Remember the first day on the job? You arrived early, butterflies running sprints in your belly, excitement in the air, and the belief that anything is possible. Being a rookie is not only awesome, it’s filled with potentially disastrous land mines. If only there was a manual for how to navigate the “new” parts of a job – a road map to walk us through the audacity to believe and the potential-filled clean slate free from jaded experience.
But then it happens…we make a mistake. Maybe big, maybe small. Regardless, it shakes our confidence. Mistakes are a funny thing. They can be the greatest teacher or our biggest enemy. I believe, as newbies, there are a few common rookie mistakes that we make as it pertains to creativity, and one lesson we should never forget.
1. We value art/cool over connection.
Early in our careers, and maybe even later if we aren’t careful, we can put a premium on creating the absolutely most cool stuff and at times neglect the importance of our work connecting. There are few mediums where this is more true than church work. When we’re creating to accompany a message, theme, or event, if we don’t think connection first, we lose the context for our art in the first place. Then, all of our great art becomes more of a distraction than a benefit.
2. We forget to proof.
Simple, easy, and often ignored. Nothing is more frustrating than spending hours tweaking, developing, and birthing great art only to have a speling…um spelling…error, missed fact, or bad punctuation. We are all guilty. The sad part is that proofing is an easy step that we sometimes don’t build into our creative process. When we neglect this step we make assumptions that we can’t be wrong. See, it’s not really about proofing, it is about staying coachable and never believing the hype. Proofing doesn’t just allow for us to correct an error before we ship our good, proofing reminds us of the need we have for others to helps us be better. Proofing is a gentle nudge toward humility and away from entitlement. And let someone else proof your work. You are too close to it, you have seen it a million times and in a million ways.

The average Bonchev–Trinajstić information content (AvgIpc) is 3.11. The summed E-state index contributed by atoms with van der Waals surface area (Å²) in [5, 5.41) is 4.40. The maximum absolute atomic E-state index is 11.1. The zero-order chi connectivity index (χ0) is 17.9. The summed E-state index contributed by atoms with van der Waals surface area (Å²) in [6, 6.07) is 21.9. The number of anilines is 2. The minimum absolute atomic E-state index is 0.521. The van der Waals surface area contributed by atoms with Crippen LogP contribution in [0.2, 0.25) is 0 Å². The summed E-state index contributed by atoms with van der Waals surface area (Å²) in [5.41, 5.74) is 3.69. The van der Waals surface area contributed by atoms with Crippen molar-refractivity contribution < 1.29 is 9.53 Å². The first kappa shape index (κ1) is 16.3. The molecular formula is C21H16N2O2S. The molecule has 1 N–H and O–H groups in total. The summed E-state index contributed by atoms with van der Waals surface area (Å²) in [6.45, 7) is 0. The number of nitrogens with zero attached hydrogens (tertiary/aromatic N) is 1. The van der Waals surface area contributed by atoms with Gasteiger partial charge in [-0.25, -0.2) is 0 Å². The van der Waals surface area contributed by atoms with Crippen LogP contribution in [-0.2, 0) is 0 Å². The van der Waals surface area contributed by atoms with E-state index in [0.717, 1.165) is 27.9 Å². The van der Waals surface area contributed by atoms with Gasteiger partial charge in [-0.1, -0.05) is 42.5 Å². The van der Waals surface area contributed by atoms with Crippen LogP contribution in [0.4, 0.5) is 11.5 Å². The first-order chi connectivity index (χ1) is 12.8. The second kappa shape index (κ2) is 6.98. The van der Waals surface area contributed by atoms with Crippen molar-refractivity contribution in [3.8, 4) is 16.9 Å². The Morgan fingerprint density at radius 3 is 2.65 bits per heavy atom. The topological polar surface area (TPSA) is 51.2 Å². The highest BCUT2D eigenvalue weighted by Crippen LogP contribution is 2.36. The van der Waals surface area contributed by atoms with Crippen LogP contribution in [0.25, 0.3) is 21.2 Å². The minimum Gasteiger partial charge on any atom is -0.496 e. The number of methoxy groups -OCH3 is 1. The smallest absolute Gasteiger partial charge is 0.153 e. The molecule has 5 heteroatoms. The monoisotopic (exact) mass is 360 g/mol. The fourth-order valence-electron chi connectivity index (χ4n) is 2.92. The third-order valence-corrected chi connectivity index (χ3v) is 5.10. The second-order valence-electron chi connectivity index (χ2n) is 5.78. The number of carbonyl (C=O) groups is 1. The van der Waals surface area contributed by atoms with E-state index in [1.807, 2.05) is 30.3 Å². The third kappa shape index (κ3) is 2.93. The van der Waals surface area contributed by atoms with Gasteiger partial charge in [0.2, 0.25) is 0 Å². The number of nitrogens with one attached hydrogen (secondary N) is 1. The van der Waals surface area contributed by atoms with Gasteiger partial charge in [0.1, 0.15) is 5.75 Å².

3. We don’t spend enough time in “pre-work”.
Pre-work shortens the curve on creating something awesome. Rookies often overlook the importance of this step because they are so excited to start and create. But what is pre-work? It’s doing the due diligence on a project. It is about clarifying expectations, understand what the client (or ministry) and the end user both desire. It’s about taking the time to find the absolute best inspiration, then vetting that through to make sure it works with what we’re creating. It’s making sure we have all the tools necessary to create the best art before we start. When we do the pre-work, we increase the chances of our first draft being right – as opposed to chasing multiple drafts and spending countless hours chasing trails that lead to nowhere. Do the work before the work and you will have more time, win more equity with teams, and be better at your craft.
4. Rookies forget to press pause.
Pause is an important step in the creative process that we easily forget. We get inspired, have an awesome idea, and rush it to production before we press pause and give that idea time to breathe. So often as a creator/producer, I have personally done this. I have become intoxicated by the idea and blind to its warts. Pressing pause is vital. Sometimes we can press pause for an hour, or a day, or a week – life and workflow often determine the duration – but the fact remains we have to find time to pause on an idea. When we walk away from an idea and come back to it, we start to see it for what it really is, and that will help us decide if it’s going to actually work. Don’t lose the power of pause in your creative process.
5. Share the work.
Don’t be an art hog. Art is better created in community. The more we share the better our projects, designs, stages, services, and sets can be. Sharing also builds momentum that a single person can’t manufacture.
At the end of the day, Winston Churchill was right when he said, “All men make mistakes, but only wise men learn from their mistakes.” Being a rookie is not easy, but it is fun. Embrace the moment. Fail often and fail well. Learn from every win and every loss. And never forget that there is one trait that rookies have that, if veterans can keep, will change the way we approach our work. The love of the game. It’s the excitement and the understanding that this is special. It’s the joy of coming in and getting to do something rather than having to do something. Rookies see past the problems, because the problems have not had a chance to catch them. Rookies don’t know the politics, or the issues, or the personalities that sadly fight to destroy the joy artists should posses. No matter how long we work, we have to fight to find those butterflies just like it’s day one.